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Roger Marchand
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Roger Marchand
and
Thomas Ackerman

Abstract

Accurate cloud-resolving model simulations of cloud cover and cloud water content for boundary layer clouds are difficult to achieve without vertical grid spacing well below 100 m, especially for inversion-topped stratocumulus. The need for fine vertical grid spacing presents a significant impediment to global or large regional simulations using cloud-resolving models, including the Multiscale Modeling Framework (MMF), in which a two-dimensional or small three-dimensional cloud-resolving model is embedded into each grid cell of a global climate model in place of more traditional cloud parameterizations. One potential solution to this problem is to use a model with an adaptive vertical grid (i.e., a model that is able to add vertical layers where and when needed) rather than trying to use a fixed grid with fine vertical spacing throughout the boundary layer. This article examines simulations with an adaptive vertical grid for three well-studied stratocumulus cases based on observations from the second Dynamics and Chemistry of Marine Stratocumulus (DYCOMS-II) experiment, the Atlantic Stratocumulus Transition Experiment (ASTEX), and the Atlantic Trade Cumulus Experiment (ATEX). For each case, three criteria are examined for determining where to add or remove vertical layers. One criterion is based on the domain-averaged potential temperature profile; the other two are based on the ratio of the estimated subgrid-scale to total water flux and turbulent kinetic energy. The results of the adaptive vertical grid simulations are encouraging in that these simulations are able to produce results similar to simulations using fine vertical grid spacing throughout the boundary layer, while using many fewer vertical layers.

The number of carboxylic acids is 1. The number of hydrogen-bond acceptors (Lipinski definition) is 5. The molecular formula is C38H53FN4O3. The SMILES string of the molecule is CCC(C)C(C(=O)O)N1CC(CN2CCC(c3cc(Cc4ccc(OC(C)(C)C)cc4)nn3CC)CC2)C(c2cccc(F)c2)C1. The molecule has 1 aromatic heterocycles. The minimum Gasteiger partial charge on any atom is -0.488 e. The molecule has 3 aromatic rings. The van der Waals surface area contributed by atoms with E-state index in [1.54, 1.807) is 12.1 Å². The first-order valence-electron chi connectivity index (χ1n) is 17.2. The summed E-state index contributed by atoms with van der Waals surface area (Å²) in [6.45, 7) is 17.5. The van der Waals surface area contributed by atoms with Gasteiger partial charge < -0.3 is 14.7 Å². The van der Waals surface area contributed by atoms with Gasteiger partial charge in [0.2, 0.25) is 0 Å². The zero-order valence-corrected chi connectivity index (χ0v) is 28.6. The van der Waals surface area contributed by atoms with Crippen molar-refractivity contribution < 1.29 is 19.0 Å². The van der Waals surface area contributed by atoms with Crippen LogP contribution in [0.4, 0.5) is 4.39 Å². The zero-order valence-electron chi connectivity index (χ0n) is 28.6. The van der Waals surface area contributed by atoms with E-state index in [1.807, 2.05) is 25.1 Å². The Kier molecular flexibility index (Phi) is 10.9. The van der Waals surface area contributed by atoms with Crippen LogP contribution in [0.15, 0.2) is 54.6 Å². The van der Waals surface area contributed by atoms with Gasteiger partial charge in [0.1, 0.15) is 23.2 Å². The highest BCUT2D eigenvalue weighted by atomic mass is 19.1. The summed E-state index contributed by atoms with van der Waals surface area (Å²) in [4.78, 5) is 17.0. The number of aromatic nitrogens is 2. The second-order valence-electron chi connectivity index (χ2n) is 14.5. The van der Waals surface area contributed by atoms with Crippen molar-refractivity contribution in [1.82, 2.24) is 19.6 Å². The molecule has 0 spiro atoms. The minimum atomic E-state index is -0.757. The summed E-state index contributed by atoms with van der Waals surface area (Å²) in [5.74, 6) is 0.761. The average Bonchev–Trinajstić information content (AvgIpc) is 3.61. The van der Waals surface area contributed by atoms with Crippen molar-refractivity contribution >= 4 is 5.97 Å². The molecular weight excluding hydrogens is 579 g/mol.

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Stuart Evans
,
Roger Marchand
, and
Thomas Ackerman

Abstract